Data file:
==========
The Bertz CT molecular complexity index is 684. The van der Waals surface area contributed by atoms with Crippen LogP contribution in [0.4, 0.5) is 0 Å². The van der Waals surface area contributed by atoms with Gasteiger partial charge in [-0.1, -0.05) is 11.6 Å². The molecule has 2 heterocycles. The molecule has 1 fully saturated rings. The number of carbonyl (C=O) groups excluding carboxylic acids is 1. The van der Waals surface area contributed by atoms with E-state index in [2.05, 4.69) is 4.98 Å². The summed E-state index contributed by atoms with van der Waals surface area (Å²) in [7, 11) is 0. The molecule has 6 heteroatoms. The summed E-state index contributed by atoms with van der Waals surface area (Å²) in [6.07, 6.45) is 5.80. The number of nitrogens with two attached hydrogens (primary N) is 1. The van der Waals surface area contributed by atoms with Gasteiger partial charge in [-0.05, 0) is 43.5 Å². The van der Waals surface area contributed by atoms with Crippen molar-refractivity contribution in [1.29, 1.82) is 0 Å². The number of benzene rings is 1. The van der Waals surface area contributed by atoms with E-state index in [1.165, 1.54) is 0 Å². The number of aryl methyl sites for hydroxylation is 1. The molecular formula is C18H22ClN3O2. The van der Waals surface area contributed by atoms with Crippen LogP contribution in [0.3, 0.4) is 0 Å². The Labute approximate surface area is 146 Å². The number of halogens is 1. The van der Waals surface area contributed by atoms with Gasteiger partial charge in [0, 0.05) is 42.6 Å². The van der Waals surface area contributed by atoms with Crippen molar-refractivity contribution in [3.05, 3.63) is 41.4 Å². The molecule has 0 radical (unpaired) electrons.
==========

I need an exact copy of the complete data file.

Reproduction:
The Bertz CT molecular complexity index is 684. The van der Waals surface area contributed by atoms with Crippen LogP contribution in [0.4, 0.5) is 0 Å². The van der Waals surface area contributed by atoms with Gasteiger partial charge in [-0.1, -0.05) is 11.6 Å². The molecule has 2 heterocycles. The molecule has 1 fully saturated rings. The number of carbonyl (C=O) groups excluding carboxylic acids is 1. The van der Waals surface area contributed by atoms with E-state index in [2.05, 4.69) is 4.98 Å². The summed E-state index contributed by atoms with van der Waals surface area (Å²) in [7, 11) is 0. The molecule has 6 heteroatoms. The summed E-state index contributed by atoms with van der Waals surface area (Å²) in [6.07, 6.45) is 5.80. The number of nitrogens with two attached hydrogens (primary N) is 1. The van der Waals surface area contributed by atoms with Gasteiger partial charge in [-0.05, 0) is 43.5 Å². The van der Waals surface area contributed by atoms with Crippen molar-refractivity contribution in [1.29, 1.82) is 0 Å². The number of benzene rings is 1. The van der Waals surface area contributed by atoms with E-state index in [1.165, 1.54) is 0 Å². The number of aryl methyl sites for hydroxylation is 1. The molecular formula is C18H22ClN3O2. The van der Waals surface area contributed by atoms with Crippen LogP contribution in [0.3, 0.4) is 0 Å². The Labute approximate surface area is 146 Å². The number of halogens is 1. The van der Waals surface area contributed by atoms with Gasteiger partial charge in [0, 0.05) is 42.6 Å². The van der Waals surface area contributed by atoms with Crippen molar-refractivity contribution in [3.05, 3.63) is 41.4 Å². The molecule has 0 radical (unpaired) electrons.